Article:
The elephant in that room drank punch and sat alone against a wall. A wall-weed, since she was so unpetalled, and so aware of her unpetalled-ness. If it seems like the biggest slice of silliness now, then you have to remember that I was fourteen at the time, massively insecure, and tossed into a pool of sharks. I was the elephant-man in my own imagination, freak, yeti, abomination. My imagination got so caught up in this I felt tears sting the corners of my eyes.
I hardly knew his name at the time, but I’ll remember it now for a lifetime.
He stood in front of me, actually extending his hand. Did I want to dance?
I didn’t. And yet. This prospect of actually being wanted. This sudden normalisation. You can’t help yourself. I stood, I let him take me out there. The top of his head came to the height of my eyes, and he danced with a kind of untroubled ease. Made me feel as if I could do the same. A Cinderella moment.
Until I heard them laughing. A bunch of witchy girls on the sidelines. Most of them beauties; popular, all piled together along the benches, with limbs overlapping, glitter-tights braided in the rainbow they’d selected between them. I heard snatches of my name, cruel, stabbing giggles. I saw them glance and duck in my direction. “Having a good time, Margot?”
And it would have been all right if Darren hadn’t been joining in. He was casting them conspiratorial grins, he was winking, he spent a few moments imitating the lumbering style of my dance. It might have gone on, but by then I’d lowered my arms, looking at him, trying to decide if I wanted to punch him. His grin wasn’t for me, it was directed internally: proud of himself, of this little display put on for everyone to laugh at my expense.
I left early. I caught the bus home. And I regret only the decision not to punch him in the face before I left.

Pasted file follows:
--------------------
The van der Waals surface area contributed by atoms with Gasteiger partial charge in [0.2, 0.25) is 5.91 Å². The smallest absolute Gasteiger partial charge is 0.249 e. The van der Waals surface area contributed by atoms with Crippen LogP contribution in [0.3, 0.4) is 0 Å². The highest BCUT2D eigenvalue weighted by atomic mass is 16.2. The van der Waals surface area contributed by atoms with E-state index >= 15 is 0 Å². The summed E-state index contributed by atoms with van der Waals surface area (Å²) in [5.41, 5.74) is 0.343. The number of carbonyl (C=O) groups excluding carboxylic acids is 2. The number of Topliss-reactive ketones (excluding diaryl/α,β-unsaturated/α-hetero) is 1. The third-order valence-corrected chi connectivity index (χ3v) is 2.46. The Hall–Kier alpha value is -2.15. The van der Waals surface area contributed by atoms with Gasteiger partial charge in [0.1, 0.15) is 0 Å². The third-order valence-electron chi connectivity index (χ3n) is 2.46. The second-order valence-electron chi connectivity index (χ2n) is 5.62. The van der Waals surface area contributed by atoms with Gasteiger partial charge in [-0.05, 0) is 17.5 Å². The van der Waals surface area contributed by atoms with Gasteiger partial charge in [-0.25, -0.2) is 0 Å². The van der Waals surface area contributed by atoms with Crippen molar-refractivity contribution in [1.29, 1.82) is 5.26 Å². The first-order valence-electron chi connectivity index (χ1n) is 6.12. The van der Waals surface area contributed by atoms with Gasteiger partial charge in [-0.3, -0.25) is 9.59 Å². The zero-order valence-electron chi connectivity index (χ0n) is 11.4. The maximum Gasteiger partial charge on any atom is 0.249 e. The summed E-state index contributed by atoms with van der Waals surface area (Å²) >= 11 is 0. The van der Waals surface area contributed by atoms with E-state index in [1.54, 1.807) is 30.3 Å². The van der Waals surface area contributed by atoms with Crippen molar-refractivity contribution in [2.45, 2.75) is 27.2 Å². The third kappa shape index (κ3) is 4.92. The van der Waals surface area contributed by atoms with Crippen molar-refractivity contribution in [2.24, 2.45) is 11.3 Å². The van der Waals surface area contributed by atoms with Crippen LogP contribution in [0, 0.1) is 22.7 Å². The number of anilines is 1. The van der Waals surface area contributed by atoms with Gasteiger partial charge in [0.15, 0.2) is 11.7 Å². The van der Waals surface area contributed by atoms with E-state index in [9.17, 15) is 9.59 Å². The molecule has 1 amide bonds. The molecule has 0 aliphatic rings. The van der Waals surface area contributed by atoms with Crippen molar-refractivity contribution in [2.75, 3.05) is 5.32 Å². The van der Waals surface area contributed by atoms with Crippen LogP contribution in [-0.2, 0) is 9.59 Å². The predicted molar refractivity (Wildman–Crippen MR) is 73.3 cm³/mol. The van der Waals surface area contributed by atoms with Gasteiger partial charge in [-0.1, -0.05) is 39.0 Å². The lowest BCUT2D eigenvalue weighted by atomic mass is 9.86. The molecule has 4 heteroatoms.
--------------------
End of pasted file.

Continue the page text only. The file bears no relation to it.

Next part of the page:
I knew there’d be hell to pay later with Mum – running off, not calling, bailing. And when I told her why I’d left: all sympathy lined with recrimination: that the dance should have gone south like this for me and I hadn’t reached out to her. Why on earth hadn’t I just called her?
It was dark. Frost in the air. I kicked off my shoes and left them foundering in the grass while I wandered up to the oak in the back garden. I didn’t care if I ruined the dress clambering up into the old treehouse. But I did cry in silence. I cared more than I could describe that somebody might hear me.
Well, nobody did. But Alex found his way out there anyway. He insisted there had been nothing to guide him but silence, and yet, there he was at the bottom of the tree: “Permission to come aboard?”
“Oh, don’t. Don’t climb up here.”
But he did. Rolling himself onto the wooden platform and putting his arm around me.
Alex, he was different from the others. He was born with a sensitivity that just doesn’t run in our family. I found I could tell him the whole thing and not even feel like an idiot.
“What a pack of little shits,” he said.
But it must be me. It must be something I was or did, some vibe I gave off.
“They’re worthless. They really are.”
“Mum’ll go mental.”
“Huh. Maybe. Well, you didn’t want to go in the first place.”
Trying not to cry: “I really didn’t.”
“Dancing,” he said, as if with total sincerity. “Overrated anyway.”
I was such a bitch. You see, about Alex: he hasn’t had a normal life, or an easy life. His leg wasn’t functioning right since he was born. And then there were tumours in it when he was six or seven. Chunks removed. And it was swollen, like twice the size of a normal leg. Dancing was something he’d never get to do, dragging his leg around like it was filled with wet cement.
And I’d made him climb a tree.
“I love you,” I explained, out of the blue.
“Well, no shit. You’re like my favourite sister.”
And he meant it. And me: I promised myself to be a better sister to him, from that moment on, pretty much through adulthood, into old age. And I dedicated myself with more resolve than ever to perfecting my invisibility.
Picture credit/discredit: author's own work